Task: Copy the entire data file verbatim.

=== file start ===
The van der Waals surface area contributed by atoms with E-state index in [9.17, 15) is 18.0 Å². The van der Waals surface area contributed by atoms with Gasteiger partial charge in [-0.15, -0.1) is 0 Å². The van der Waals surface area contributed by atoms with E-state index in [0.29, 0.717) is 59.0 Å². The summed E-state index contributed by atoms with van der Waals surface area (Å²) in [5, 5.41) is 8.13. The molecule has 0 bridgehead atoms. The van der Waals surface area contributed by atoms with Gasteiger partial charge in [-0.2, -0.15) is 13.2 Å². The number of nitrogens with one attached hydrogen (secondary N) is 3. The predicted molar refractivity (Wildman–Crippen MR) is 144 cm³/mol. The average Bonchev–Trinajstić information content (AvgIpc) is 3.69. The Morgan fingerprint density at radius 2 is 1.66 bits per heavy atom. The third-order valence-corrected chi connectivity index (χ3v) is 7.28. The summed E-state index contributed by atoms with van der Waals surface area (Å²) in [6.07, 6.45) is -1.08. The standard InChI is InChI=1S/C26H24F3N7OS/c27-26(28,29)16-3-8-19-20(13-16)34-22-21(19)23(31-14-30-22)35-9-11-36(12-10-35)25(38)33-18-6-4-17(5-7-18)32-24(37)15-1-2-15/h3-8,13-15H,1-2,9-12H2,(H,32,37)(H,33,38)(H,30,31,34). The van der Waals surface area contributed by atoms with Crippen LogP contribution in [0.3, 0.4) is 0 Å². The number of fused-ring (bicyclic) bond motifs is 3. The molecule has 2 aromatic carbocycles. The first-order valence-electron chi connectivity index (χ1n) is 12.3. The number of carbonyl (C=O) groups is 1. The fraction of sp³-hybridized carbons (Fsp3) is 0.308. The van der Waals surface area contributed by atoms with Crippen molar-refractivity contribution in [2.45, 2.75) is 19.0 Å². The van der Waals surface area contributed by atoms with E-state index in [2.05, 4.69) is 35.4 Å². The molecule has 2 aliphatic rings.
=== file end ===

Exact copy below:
The van der Waals surface area contributed by atoms with E-state index in [9.17, 15) is 18.0 Å². The van der Waals surface area contributed by atoms with Gasteiger partial charge in [-0.15, -0.1) is 0 Å². The van der Waals surface area contributed by atoms with E-state index in [0.29, 0.717) is 59.0 Å². The summed E-state index contributed by atoms with van der Waals surface area (Å²) in [5, 5.41) is 8.13. The molecule has 0 bridgehead atoms. The van der Waals surface area contributed by atoms with Gasteiger partial charge in [-0.2, -0.15) is 13.2 Å². The number of nitrogens with one attached hydrogen (secondary N) is 3. The predicted molar refractivity (Wildman–Crippen MR) is 144 cm³/mol. The average Bonchev–Trinajstić information content (AvgIpc) is 3.69. The Morgan fingerprint density at radius 2 is 1.66 bits per heavy atom. The third-order valence-corrected chi connectivity index (χ3v) is 7.28. The summed E-state index contributed by atoms with van der Waals surface area (Å²) in [6.07, 6.45) is -1.08. The standard InChI is InChI=1S/C26H24F3N7OS/c27-26(28,29)16-3-8-19-20(13-16)34-22-21(19)23(31-14-30-22)35-9-11-36(12-10-35)25(38)33-18-6-4-17(5-7-18)32-24(37)15-1-2-15/h3-8,13-15H,1-2,9-12H2,(H,32,37)(H,33,38)(H,30,31,34). The van der Waals surface area contributed by atoms with Crippen LogP contribution in [0.3, 0.4) is 0 Å². The number of fused-ring (bicyclic) bond motifs is 3. The molecule has 2 aromatic carbocycles. The first-order valence-electron chi connectivity index (χ1n) is 12.3. The number of carbonyl (C=O) groups is 1. The fraction of sp³-hybridized carbons (Fsp3) is 0.308. The van der Waals surface area contributed by atoms with Crippen molar-refractivity contribution in [2.45, 2.75) is 19.0 Å². The van der Waals surface area contributed by atoms with E-state index in [2.05, 4.69) is 35.4 Å². The molecule has 2 aliphatic rings.